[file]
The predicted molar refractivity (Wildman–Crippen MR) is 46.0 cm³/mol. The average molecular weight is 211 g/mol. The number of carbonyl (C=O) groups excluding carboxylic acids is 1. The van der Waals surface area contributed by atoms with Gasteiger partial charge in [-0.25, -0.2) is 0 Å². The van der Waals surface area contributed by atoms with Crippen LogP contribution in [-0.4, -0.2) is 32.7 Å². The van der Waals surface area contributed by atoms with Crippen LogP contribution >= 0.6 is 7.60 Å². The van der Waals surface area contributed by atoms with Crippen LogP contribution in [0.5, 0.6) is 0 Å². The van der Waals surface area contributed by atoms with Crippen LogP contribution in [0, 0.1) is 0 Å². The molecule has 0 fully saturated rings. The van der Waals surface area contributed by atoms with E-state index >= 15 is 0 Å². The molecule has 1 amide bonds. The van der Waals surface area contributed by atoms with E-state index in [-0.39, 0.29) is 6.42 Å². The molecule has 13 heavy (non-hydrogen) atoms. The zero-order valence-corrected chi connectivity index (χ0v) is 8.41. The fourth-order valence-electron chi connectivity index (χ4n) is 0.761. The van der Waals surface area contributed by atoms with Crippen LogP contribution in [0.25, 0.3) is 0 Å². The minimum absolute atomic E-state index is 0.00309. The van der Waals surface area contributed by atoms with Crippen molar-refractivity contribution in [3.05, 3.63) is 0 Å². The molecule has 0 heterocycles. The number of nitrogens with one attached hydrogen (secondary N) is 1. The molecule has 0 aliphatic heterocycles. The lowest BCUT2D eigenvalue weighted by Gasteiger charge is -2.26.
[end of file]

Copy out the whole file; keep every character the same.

The predicted molar refractivity (Wildman–Crippen MR) is 46.0 cm³/mol. The average molecular weight is 211 g/mol. The number of carbonyl (C=O) groups excluding carboxylic acids is 1. The van der Waals surface area contributed by atoms with Gasteiger partial charge in [-0.25, -0.2) is 0 Å². The van der Waals surface area contributed by atoms with Crippen LogP contribution in [-0.4, -0.2) is 32.7 Å². The van der Waals surface area contributed by atoms with Crippen LogP contribution >= 0.6 is 7.60 Å². The van der Waals surface area contributed by atoms with Crippen LogP contribution in [0.5, 0.6) is 0 Å². The van der Waals surface area contributed by atoms with Crippen LogP contribution in [0, 0.1) is 0 Å². The molecule has 0 fully saturated rings. The van der Waals surface area contributed by atoms with E-state index >= 15 is 0 Å². The molecule has 1 amide bonds. The van der Waals surface area contributed by atoms with E-state index in [-0.39, 0.29) is 6.42 Å². The molecule has 13 heavy (non-hydrogen) atoms. The zero-order valence-corrected chi connectivity index (χ0v) is 8.41. The fourth-order valence-electron chi connectivity index (χ4n) is 0.761. The van der Waals surface area contributed by atoms with Crippen LogP contribution in [0.25, 0.3) is 0 Å². The minimum absolute atomic E-state index is 0.00309. The van der Waals surface area contributed by atoms with Crippen molar-refractivity contribution in [3.05, 3.63) is 0 Å². The molecule has 0 heterocycles. The number of nitrogens with one attached hydrogen (secondary N) is 1. The molecule has 0 aliphatic heterocycles. The lowest BCUT2D eigenvalue weighted by Gasteiger charge is -2.26.